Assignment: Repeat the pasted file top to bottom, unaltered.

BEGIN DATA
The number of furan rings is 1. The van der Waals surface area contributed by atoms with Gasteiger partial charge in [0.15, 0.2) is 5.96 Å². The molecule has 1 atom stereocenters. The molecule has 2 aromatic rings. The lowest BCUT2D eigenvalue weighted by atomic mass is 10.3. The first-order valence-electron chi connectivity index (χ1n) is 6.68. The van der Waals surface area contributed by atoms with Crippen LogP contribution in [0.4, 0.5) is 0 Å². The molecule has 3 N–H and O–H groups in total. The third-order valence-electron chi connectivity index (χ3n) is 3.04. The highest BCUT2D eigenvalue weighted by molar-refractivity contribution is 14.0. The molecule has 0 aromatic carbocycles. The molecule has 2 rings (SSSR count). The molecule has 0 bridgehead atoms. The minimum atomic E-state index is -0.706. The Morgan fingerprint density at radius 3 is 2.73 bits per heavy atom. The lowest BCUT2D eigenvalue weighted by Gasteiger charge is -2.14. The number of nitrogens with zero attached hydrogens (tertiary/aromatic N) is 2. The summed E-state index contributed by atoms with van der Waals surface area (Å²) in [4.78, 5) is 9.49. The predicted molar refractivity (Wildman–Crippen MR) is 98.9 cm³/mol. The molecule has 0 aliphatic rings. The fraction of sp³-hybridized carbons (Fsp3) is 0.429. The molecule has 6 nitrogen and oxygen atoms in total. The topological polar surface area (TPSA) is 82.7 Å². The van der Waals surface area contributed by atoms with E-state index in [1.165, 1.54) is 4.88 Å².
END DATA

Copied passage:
The number of furan rings is 1. The van der Waals surface area contributed by atoms with Gasteiger partial charge in [0.15, 0.2) is 5.96 Å². The molecule has 1 atom stereocenters. The molecule has 2 aromatic rings. The lowest BCUT2D eigenvalue weighted by atomic mass is 10.3. The first-order valence-electron chi connectivity index (χ1n) is 6.68. The van der Waals surface area contributed by atoms with Crippen LogP contribution in [0.4, 0.5) is 0 Å². The molecule has 3 N–H and O–H groups in total. The third-order valence-electron chi connectivity index (χ3n) is 3.04. The highest BCUT2D eigenvalue weighted by molar-refractivity contribution is 14.0. The molecule has 0 aromatic carbocycles. The molecule has 2 rings (SSSR count). The molecule has 0 bridgehead atoms. The minimum atomic E-state index is -0.706. The Morgan fingerprint density at radius 3 is 2.73 bits per heavy atom. The lowest BCUT2D eigenvalue weighted by Gasteiger charge is -2.14. The number of nitrogens with zero attached hydrogens (tertiary/aromatic N) is 2. The summed E-state index contributed by atoms with van der Waals surface area (Å²) in [4.78, 5) is 9.49. The predicted molar refractivity (Wildman–Crippen MR) is 98.9 cm³/mol. The molecule has 0 aliphatic rings. The fraction of sp³-hybridized carbons (Fsp3) is 0.429. The molecule has 6 nitrogen and oxygen atoms in total. The topological polar surface area (TPSA) is 82.7 Å². The van der Waals surface area contributed by atoms with E-state index in [1.165, 1.54) is 4.88 Å².